Car owners may not realize it, but there’s a war happening over which technology is used to control the entertainment functions of your car. It all comes down to data collection.
A critical Motor Trend article on Google’s Android Auto provides the background on why the 2017 Porsche 911 chose to go with Apple’s CarPlay system over the Android Auto. Using Google’s system would have required Porsche to hand over reams of data such as “vehicle speed, throttle position, coolant and oil temp, engine revs — basically … a complete OBD2 [on-board diagnostic] dump.”
That was a bridge too far for Porsche according to Motor Trend’s piece. “Porsche feels info like that is the secret sauce that makes its cars special,” Motor Trend said. “Moreover, giving such data to a multi-billion dollar corporation that’s actively building a car, well, that ain’t good, either.”
True, but I don’t think anyone is going to confuse whatever car emerges from Google with a Porsche 911. Though if Google wants to build a supercar for a Kia price, I swear I won’t complain.
Google is hitting back at the Motor Trend report, denying the company collects that type of data. A statement from the company says Android Auto does not collect data such as oil temp, coolant temp or throttle position. Instead, users opt-in to share information with Android Auto.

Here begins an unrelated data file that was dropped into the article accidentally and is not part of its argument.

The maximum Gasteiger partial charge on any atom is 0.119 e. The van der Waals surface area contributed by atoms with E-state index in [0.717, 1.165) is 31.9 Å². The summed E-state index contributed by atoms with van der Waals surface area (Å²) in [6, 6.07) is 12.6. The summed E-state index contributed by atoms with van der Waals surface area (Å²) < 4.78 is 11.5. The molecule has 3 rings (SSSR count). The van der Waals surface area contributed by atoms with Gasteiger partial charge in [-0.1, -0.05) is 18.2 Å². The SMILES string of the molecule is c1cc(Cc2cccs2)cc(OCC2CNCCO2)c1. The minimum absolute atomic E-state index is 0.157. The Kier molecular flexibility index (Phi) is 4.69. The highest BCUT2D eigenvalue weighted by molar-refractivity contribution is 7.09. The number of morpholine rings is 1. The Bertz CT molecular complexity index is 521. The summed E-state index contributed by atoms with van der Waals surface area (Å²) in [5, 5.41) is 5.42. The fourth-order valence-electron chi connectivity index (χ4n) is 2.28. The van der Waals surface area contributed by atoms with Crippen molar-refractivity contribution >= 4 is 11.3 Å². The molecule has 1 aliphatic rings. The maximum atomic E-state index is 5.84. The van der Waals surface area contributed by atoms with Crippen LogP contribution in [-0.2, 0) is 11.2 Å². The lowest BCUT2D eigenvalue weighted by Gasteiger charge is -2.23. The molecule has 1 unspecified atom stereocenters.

The data is used to improve the user experience and make the system truly hands-free while driving. Take GPS for example. If you have Android Auto, the car would share GPS data with your phone, which would make for more accurate positioning.
Google also maintains users would have to opt-in to share their vehicles data with various third-party apps and other Google services.
What’s the story behind the here? Money. No, Porsche isn’t concerned Google is going to use the data collected to put into a Google car. Even if they did, the company could buy a fleet of Porsches to test.
Nope, this boils down to the bottom-line. Connectivity in a car opens up a new vertical to create revenue streams based on the driver’s habits. No matter what automaker you choose, they want a piece of that action.
Until then, expect the back and forth to continue. Car companies on one side claiming to want to protect user privacy, and tech companies on the other side saying it’s all opt-in.
One this is for certain. The 2017 Porsche 911 is looking nice. Pricey as always, but you can’t deny it’s one sweet ride. I’ll go out on a limb and say the CarPlay vs. Android Auto is somewhere near the bottom of things prospective buyers are concerned about.